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Illicit Financial Flows from the Least Developed Countries: 1990-2008
United Nations Development Program Discussion Paper (2011)
  • Dev Kar, Global Financial Integrity

This paper explores the scale and composition of illicit financial flows from the 48 Least Developed Countries (LDCs). Illicit financial flows involve the cross-border transfer of the proceeds of corruption, trade in contraband goods, criminal activities and tax evasion.

In recent years, considerable interest has arisen over the extent to which such flows may have a detrimental impact on development and governance in both developed and developing countries alike. This issue has been recognised by the UN as important for development and achievement of the Millennium Development Goals (MDGs). Illicit capital flight, where it occurs, is a major hindrance to the mobilisation of domestic resources for development. In many cases, it significantly reduces the volume of resources available for investment in the MDGs and productive capacities. Through the United Nations, the international community has committed to strengthen national and multilateral efforts to address it. As the deadline for achievement of the MDGs draws closer, it is vital understand more about the nature of this problem and to explore

possible policy solutions, especially for those countries furthest off-track towards the MDGs.

The study’s indicative results find that illicit financial flows from the LDCs have increased from US$9.7 billion in 1990 to US$26.3 billion in 2008 implying an inflation-adjusted rate of increase of 6.2 percent per annum. Conservative (lower-bound) estimates indicate that illicit flows have increased from US$7.9 billion in 1990 to US$20.2 billion in 2008. The top ten exporters of illicit capital account for 63 percent of total outflows from the LDCs while the top 20 account for nearly 83 percent. Trade mispricing accounts for the bulk (65-70 percent) of illicit outflows from the LDCs, and the propensity for mispricing has increased along with increasing external trade. Empirical research on illicit flows indicates that there are three types of factors driving illicit flows—macroeconomic, structural, and governance-related.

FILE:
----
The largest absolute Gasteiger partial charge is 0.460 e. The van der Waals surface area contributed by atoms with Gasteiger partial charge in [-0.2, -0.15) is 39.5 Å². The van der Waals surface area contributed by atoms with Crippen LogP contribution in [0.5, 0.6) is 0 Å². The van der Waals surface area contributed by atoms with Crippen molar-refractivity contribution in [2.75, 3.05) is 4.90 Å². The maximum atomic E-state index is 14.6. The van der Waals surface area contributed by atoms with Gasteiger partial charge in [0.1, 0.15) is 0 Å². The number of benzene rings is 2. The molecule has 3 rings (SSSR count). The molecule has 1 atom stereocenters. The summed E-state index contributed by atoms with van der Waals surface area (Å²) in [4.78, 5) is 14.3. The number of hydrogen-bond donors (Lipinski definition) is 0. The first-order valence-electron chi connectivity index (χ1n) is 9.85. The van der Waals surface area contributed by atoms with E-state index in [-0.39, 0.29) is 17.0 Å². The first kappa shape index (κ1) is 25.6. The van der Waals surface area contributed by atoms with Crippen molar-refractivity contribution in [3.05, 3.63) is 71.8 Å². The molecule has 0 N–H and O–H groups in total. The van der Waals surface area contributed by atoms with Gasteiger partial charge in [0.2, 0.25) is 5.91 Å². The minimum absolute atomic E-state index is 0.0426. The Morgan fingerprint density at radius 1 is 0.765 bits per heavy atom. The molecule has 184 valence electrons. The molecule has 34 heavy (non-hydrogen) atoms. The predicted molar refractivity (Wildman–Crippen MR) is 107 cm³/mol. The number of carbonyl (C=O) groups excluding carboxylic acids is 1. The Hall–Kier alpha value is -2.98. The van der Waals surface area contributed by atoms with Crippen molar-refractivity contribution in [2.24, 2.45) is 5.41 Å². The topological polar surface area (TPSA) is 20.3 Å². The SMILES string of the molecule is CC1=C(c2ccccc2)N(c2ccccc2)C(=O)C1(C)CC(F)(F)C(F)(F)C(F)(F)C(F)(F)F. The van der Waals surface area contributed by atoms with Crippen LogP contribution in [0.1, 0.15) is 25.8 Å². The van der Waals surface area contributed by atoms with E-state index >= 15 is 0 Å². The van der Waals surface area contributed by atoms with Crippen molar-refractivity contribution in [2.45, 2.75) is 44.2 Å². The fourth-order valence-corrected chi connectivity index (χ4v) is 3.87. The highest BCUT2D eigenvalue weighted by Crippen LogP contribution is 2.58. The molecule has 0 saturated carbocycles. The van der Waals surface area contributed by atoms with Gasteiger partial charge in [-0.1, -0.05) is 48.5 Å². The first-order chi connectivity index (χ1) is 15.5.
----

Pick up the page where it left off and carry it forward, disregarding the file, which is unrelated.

• Illicit flows,
  • Least developed countries,
  • capital flight
Publication Date
May, 2011
Publisher Statement
United Nations Development Programme Bureau for Development Policy One United Nations Plaza New York, NY 10017, USA E-mail: and Web site: and Acknowledgements This Discussion Paper has been commissioned by UNDP as a contribution to the United Nation’s IV conference on the Least Developed Countries (LDCs), Istanbul, Turkey in May 2011. UNDP warmly welcomes feedback from interested stakeholders on any aspect of the research and conclusions drawn. It has been written by Dev Kar, formerly a Senior Economist at the International Monetary Fund (IMF), and now Lead Economist at Global Financial Integrity (GFI), Center for International Policy. The author would like to thank UNDP for their interest in furthering the public policy debate on this issue and for financially supporting this research. He would also like to thank Karly Curcio, formerly an Economist at GFI, for excellent research assistance, Abbas Akhtar and Thomas Buller, staff interns for assistance with the charts and tables, and Raymond Baker and other staff at GFI for helpful comments. Thanks are also due to Gail Hurley, Anga Timilisina and Phil Matsheza of UNDP and Michael Lennard of UN DESA for their helpful comments and suggestions on the first draft of the paper; thanks also to Gail Hurley and Shams Banihani for editing the paper. Any errors that remain are the author’s responsibility.
Citation Information
Dev Kar. "Illicit Financial Flows from the Least Developed Countries: 1990-2008" United Nations Development Program Discussion Paper (2011)
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